Commentary

The Selective “Right to Choose”

Today, President Bush signed into law a bill banning what opponents call “partial-birth abortion,” and feminists are up in arms. After the Senate joined the House in passing the bill, Kate Michelman, president of Naral Pro-Choice America, announced that her group would challenge the law in court. “Today, women’s right to privacy is being sacrificed to politics by the United States government,” she said. “The Senate took its final step toward substituting politicians’ judgment for that of a woman, her family, and her doctor.”

The National Organization for Women and other feminist groups made similar charges. But only a week earlier, they played a different tune.

In between the House and Senate votes on what NOW called “anti-choice” legislation, the group took time out to condemn a Food and Drug Administration committee for recommending that silicone breast implants be made available again. NOW had no use for women’s choices that day. Nor did other feminists.

Senator Barbara Boxer (D-Calif.) denounced the Senate’s anti-abortion bill, saying, “I am not a doctor, and I am not God. I trust other human beings to make these decisions.” But a few days earlier she had sent a letter to the FDA asking it not to allow women to get silicone implants. Diana Zuckerman, president of the National Center for Policy Research for Women and Families, had earlier complained, “The FDA has placed more emphasis on providing choices to patients, rather than the previous emphasis of keeping potentially unsafe products off the market.”

Abortion always brings out the libertarian rhetoric in liberals. At a gala dinner for NARAL Pro-Choice America, Democratic presidential candidates fell over themselves to make the most ringing defense of abortion rights.

Howard Dean, former governor of Vermont, proclaimed, “This government is so impressed with itself in promoting individual freedom they can’t wait to get into your bedroom and tell you how to behave.” Sen. John F. Kerry (D-Mass.) promised to bring up the abortion issue if he finds himself debating President Bush next year: “I’ll tell him, ‘There’s a fundamental difference between he and I: I trust women to make their own decisions. You don’t.’” Former House Democratic leader Richard A. Gephardt acknowledged a change of heart on the abortion issue: “I came to realize that the question of choice is to be answered not by the state but by the individual.” With language like that, Gephardt could run for the Libertarian Party nomination.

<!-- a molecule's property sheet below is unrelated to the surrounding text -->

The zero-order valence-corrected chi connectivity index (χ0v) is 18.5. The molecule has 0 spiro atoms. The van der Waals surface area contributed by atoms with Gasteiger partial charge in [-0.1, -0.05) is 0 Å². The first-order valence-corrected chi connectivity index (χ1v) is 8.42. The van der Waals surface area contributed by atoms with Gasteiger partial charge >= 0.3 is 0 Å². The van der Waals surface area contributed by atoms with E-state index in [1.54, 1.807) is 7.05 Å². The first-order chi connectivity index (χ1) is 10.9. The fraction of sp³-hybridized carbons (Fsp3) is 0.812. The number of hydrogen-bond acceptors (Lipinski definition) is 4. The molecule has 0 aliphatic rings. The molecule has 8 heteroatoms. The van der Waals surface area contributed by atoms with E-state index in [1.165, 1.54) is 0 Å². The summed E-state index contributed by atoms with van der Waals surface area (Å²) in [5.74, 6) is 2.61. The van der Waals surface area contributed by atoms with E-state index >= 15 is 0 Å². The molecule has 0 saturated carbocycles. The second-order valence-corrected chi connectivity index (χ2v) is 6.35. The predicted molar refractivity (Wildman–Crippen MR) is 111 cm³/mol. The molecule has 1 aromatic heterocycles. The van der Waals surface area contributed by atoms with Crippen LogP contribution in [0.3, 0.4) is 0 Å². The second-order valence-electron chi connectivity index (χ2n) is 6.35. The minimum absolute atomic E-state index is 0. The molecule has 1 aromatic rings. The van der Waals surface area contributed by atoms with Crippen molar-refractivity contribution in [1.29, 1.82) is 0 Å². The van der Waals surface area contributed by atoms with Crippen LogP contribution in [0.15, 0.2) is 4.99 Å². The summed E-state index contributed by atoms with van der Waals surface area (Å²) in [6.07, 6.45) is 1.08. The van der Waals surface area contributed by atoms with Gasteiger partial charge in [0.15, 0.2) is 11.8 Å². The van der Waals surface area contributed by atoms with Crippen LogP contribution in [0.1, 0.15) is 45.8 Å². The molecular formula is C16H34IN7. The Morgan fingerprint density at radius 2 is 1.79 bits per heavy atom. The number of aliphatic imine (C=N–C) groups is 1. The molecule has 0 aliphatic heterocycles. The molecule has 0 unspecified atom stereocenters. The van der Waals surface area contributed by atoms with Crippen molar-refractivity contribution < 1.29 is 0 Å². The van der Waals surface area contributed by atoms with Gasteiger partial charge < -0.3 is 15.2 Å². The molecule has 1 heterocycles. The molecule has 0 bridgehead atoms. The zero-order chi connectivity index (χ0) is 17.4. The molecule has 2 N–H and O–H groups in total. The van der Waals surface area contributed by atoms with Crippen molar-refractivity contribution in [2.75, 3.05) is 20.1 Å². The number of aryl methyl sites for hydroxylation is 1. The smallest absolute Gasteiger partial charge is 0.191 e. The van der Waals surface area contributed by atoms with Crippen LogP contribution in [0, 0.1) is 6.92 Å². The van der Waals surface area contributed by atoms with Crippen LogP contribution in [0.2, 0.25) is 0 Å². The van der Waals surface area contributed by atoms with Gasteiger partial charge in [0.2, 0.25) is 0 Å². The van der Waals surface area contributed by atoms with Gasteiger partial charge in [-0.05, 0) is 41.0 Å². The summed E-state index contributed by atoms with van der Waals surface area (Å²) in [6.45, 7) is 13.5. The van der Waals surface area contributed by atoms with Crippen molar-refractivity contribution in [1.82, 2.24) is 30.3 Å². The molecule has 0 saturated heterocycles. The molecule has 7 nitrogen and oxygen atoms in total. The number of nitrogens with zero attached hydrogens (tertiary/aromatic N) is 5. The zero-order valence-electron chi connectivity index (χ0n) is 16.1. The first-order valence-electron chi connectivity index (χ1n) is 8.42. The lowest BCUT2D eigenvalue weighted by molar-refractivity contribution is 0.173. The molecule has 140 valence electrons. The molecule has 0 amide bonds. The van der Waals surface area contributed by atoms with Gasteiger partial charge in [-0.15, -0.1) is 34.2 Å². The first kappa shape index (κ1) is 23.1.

But the breast implant issue reminds us that too many people these days think “a woman’s right to choose” only refers to abortion. After all, it looks like the only decision John Kerry trusts women to make is the decision to have an abortion. He doesn’t trust a woman to make the decision to invest her Social Security taxes in private accounts that would provide her a more comfortable retirement. He doesn’t trust a woman to own a gun. He doesn’t trust a woman to make her own decision on where her children will go to school.

. And what question of choice — other than abortion — does Gephardt think should be answered “not by the state but by the individual”? Like Kerry, he opposes Social Security choice, school choice, and the right of individuals to choose what drugs they will use, either for medical or recreational purposes. He voted to deny gays and lesbians the right to choose to marry.

And this month we’ve learned that the most vocal feminist advocates of “choice” don’t believe a woman should have the right to choose silicone breast implants.

I’d like to hear a presidential candidate say, “I believe in a woman’s right to choose. I believe in a woman’s right to choose whether to have a child. I believe in a woman’s right to choose any job someone will hire her for. I believe in a woman’s right to choose to own a gun. I believe in a woman’s right to choose the school she thinks is best for her child, public or private. I believe in a woman’s right to choose to drive a cab, even if she doesn’t have a taxi medallion. I believe in a woman’s right to choose the employees she wants for her business, even if they don’t fit some government quota. I believe in a woman’s right to choose the drugs she prefers for recreation, whether she chooses Coors or cocaine. I believe in a woman’s right to choose how to spend all of her hard-earned money, without giving half of it to the government.”

Whatever one’s decision on the right to choose abortion, surely that is a more difficult issue, involving more lives and more complexities, than the right to choose a breast implant, a school for your child, to use marijuana, or to own a gun. And yet many of the supporters of “a woman’s right to choose” don’t support a woman’s right to make those choices.

It’s great to hear feminists talk about freedom, trusting people to make their own decisions, and limiting the power of the state. It would be even better if they applied those noble principles to more than one issue.

David Boaz is executive vice president of the Cato Institute and author of Libertarianism: A Primer.